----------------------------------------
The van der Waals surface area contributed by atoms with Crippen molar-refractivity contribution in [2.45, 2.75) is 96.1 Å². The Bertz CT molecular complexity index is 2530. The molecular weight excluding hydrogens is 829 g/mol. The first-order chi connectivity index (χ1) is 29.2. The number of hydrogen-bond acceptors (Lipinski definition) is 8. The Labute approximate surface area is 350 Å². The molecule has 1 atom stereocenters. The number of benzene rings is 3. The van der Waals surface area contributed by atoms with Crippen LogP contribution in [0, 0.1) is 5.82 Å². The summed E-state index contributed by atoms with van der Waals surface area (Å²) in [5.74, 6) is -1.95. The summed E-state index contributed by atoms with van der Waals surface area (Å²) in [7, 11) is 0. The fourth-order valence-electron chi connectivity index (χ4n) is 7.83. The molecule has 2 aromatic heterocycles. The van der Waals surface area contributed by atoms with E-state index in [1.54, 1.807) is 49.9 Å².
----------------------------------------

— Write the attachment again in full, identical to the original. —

The van der Waals surface area contributed by atoms with Crippen molar-refractivity contribution in [2.45, 2.75) is 96.1 Å². The Bertz CT molecular complexity index is 2530. The molecular weight excluding hydrogens is 829 g/mol. The first-order chi connectivity index (χ1) is 29.2. The number of hydrogen-bond acceptors (Lipinski definition) is 8. The Labute approximate surface area is 350 Å². The molecule has 1 atom stereocenters. The number of benzene rings is 3. The van der Waals surface area contributed by atoms with Crippen LogP contribution in [0, 0.1) is 5.82 Å². The summed E-state index contributed by atoms with van der Waals surface area (Å²) in [5.74, 6) is -1.95. The summed E-state index contributed by atoms with van der Waals surface area (Å²) in [7, 11) is 0. The fourth-order valence-electron chi connectivity index (χ4n) is 7.83. The molecule has 2 aromatic heterocycles. The van der Waals surface area contributed by atoms with E-state index in [1.54, 1.807) is 49.9 Å².